Food aid does not address the underlying cause of world hunger

In a recent Huffington Post article, Drew Barrymore urged readers to give to the World Food Program to help end world hunger. I understand Drew’s concern and desire to help, it is what drives so much of international aid. However, food aid alone will not end world hunger, and food aid should be done carefully so that it does not harm the local economy – see my related post.

The best way to solve world hunger is to address the root cause of the food crisis

There are many factors that can cause a food crisis. Addressing these problems will provide longer term solutions to world hunger.

Is the food crisis caused by unemployment?

A food crisis can be caused by high unemployment. There could be food at the marketplace, but people are going hungry because they cannot afford to buy it. Imagine if the US’s economic situation were to worsen and unemployment increased dramatically. Would the best solution to a potential food crisis be for an aid agency ship food in? US farmers, cattlemen, and grocery stores would strongly disagree.

A better solution might be to develop a voucher system – food stamps – that would allow villagers to buy food locally. This puts money into the economy and keeps the farmers, grocers, and cattlemen from loosing their livelihoods.

Is the food crisis caused by the inability to get food to the marketplace?

When roads are damaged by conflict, natural disaster, or lack of maintenance, it can be too difficult or even impossible to get the food to market. Imagine if a disaster were to hit New York City and the bridges and ports connecting it to the mainland were destroyed. Would the best solution be for an aid agency to ship in food from Canada?

A better solution might be assisting the government or the local people to repair the roads, bridges, and ports needed to transport food.

Is the food crisis caused by high transportation costs?

A food crisis could be caused if the price of gasoline eats away any profit the farmers might have made by shipping food to market. In Thailand filling up a compact car costs 1/5 of a laborers monthly wages.  Imagine if gas prices in the US rose to $12/gallon, how would that affect food transportation. If the price of gasoline in the US rose so high that it was cost prohibitive for farmers to ship food into our urban centers would the best solution be for an aid agency to pay to ship food in from Mexico?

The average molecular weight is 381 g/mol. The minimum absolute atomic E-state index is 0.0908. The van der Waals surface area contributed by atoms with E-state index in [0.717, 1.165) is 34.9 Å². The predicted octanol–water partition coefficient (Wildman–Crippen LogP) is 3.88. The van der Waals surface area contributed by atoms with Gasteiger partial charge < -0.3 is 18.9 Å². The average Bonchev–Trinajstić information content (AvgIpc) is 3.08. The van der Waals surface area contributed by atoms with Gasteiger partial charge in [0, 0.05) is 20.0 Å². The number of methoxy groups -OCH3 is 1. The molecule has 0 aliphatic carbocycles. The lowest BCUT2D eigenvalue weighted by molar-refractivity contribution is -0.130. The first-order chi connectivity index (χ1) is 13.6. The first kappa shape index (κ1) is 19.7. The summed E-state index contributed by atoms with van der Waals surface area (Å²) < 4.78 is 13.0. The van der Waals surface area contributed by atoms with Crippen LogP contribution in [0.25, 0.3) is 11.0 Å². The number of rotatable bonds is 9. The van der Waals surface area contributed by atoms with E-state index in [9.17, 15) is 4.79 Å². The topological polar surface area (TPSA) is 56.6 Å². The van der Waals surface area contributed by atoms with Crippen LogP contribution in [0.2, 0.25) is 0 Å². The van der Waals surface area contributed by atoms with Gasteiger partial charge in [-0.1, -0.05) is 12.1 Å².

Better solutions might be subsidizing gas, helping farmers purchase vehicles that run on natural gas, or building more train lines.

Is the food crisis a political problem?

Suppose that the dollar fell so low against the Euro that US agribusinesses shipped most of their food to Europe because they could make more money there than selling it domestically. Would the best solution to the ensuing food crisis be for an aid agency to buy food internationally and ship it to the US?

Many food problems are caused because local farmers are forced off of their land and into city slums by agribusiness or other forms of development. If these root problems are not addressed there will be a continued food crisis.

Factors causing world hunger vary, a single solution is not the answer

Factors that cause world hunger are varied, and rarely are related to a lack of available food. Giving food aid does not address the underlying cause of hunger and is not sustainable over time.

Before donating to an aid agency that provides food aid, request answers to some critical questions:

  1. What is the root cause of the food crisis?
  2. Is there food available within that country or in neighboring countries?
  3. Where is the majority of the food purchased?
  4. What impact will food aid have on the local economy?
  5. What efforts are being made in conjunction with the feeding program to address the underlying causes?

Once you have answers to those questions put yourself in the villagers shoes. If this were to happen in the US, is that the solution you would want?